Too Confused To Keep Mum


Mum_3Though I have no memory of planting mums last fall, that means nothing. I stick a lot of plants in the ground and am often surprised and delighted at what comes up in the spring.

All summer, I’ve been enjoying the highly incised silvery-green foliage of the mums I don’t remember planting, which grew to three feet tall because I didn’t remember to pinch back what I didn’t remember planting. But instead of producing flowers in September as I expected, they are behaving more like a grass, generating fronds with small seed pods. None of my books is any help whatsoever in explaining this phenomenon.

Is this what happens when you try to perennialize these plants? Are they unhappy about my cold winter and this year’s cool summer? Or are they unhappy about not being composted last April?


  1. Sorry, I don’t think it’s a mum either. It’s pretty, but not a mum. However this reminds me of the stepping stone that I saw a year or so back. Might be old to some – but I still find it amusing. To quote – “I don’t remember planting that”.

  2. I hope this is a joke. Highly incised silvery-green foliage, 3-foot tall, blooming with long grass like seed heads. Sounds like Ragweed to me. You image sure looks like Giant Ragweed (Ambrosia trifida). Google it and if you agree with me pull it up and make all of the allergy sufferers in your neighborhood happy.

  3. I concur with those above me. I just wrote an article on mums and your mystery plant is not a chrysanthemum.

    I’d bet a Yankee dime that it’s Ambrosia trifida; common ragweed.

    Pull it out!

  4. No, it’s definitely not ragweed. I don’t think it’s in the chenopodium family, either. I know those well. It doesn’t look at all weedy. The plant has a nice, solid shape, the foliage is elegant. And there are only two of them in my yard, one in the front and one in the back–just as if I’d planted them.

    But in the spirit of scientific inquiry, I will consult Weeds of the Northeast and report back.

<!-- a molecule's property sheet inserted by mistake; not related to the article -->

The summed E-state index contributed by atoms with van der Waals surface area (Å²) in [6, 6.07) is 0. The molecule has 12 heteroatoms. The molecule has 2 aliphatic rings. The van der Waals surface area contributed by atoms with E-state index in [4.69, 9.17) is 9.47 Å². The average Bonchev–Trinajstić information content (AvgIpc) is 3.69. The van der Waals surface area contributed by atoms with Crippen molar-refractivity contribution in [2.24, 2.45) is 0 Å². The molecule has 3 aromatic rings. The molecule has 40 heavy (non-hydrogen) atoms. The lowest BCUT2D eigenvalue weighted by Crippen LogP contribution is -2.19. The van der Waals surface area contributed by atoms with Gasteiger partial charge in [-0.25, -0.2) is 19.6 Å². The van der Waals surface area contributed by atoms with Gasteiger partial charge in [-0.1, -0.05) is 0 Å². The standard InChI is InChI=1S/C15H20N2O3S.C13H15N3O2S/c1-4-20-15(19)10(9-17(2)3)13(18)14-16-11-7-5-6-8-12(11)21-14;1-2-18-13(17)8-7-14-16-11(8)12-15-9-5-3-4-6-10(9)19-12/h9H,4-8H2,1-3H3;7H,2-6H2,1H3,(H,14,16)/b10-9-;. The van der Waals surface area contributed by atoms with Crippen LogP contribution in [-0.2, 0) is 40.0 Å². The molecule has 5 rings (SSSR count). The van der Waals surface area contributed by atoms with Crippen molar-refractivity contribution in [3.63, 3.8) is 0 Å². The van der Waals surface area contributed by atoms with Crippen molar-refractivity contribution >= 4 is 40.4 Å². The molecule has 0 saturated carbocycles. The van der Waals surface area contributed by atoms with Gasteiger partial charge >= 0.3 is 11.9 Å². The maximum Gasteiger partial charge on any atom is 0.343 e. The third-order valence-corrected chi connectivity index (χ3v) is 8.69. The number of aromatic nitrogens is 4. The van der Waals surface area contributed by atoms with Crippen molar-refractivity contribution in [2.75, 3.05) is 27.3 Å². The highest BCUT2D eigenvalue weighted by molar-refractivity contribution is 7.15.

5. Lemon verbena does not have silver leaves, they are bright green and scented like lemons.

    I would say this is artemisia, based on the leaf color, shape, and the flowers shown here. I’ve had it come up from seed, maybe that’s what happened here.

  6. very entertaining post & comments! Did you notice this at the end of the Ohio State site?

    Toxicity: Mugwort is said to cause dermatitis resulting from contact with skin or from drinking tea made from the weed.

    Many superstitions surround this plant; it was believed to provide protection from fatigue, sunstroke, wild animals, and evil spirits.

  7. Well thank goodness someone told you what it was. Frances got it right first. I read her comment and was ok now I don’t have to ID it for you. As the number one garden blogger in Ragweed search hits, I knew it wasn’t Ragweed. Number one I tell you in Ragweed, my most viewed post. All that I do and they want Ragweed.

  8. Sorry, Frances. Christopher C. is right. You got it first. Now the question on my mind, is did I buy this thing? Or did it ride on a nursery plant?

  9. Mugwort can be a real nightmare to get rid of. If any piece of the root is left behind when pulling, it will send up a new plant. It’s also highly evolved – can withstand mowing and all the common weed-killers. Speaking from experience on this one!! According to one of the professors at school, the only way to get rid of it is to double dig it out, ugh.

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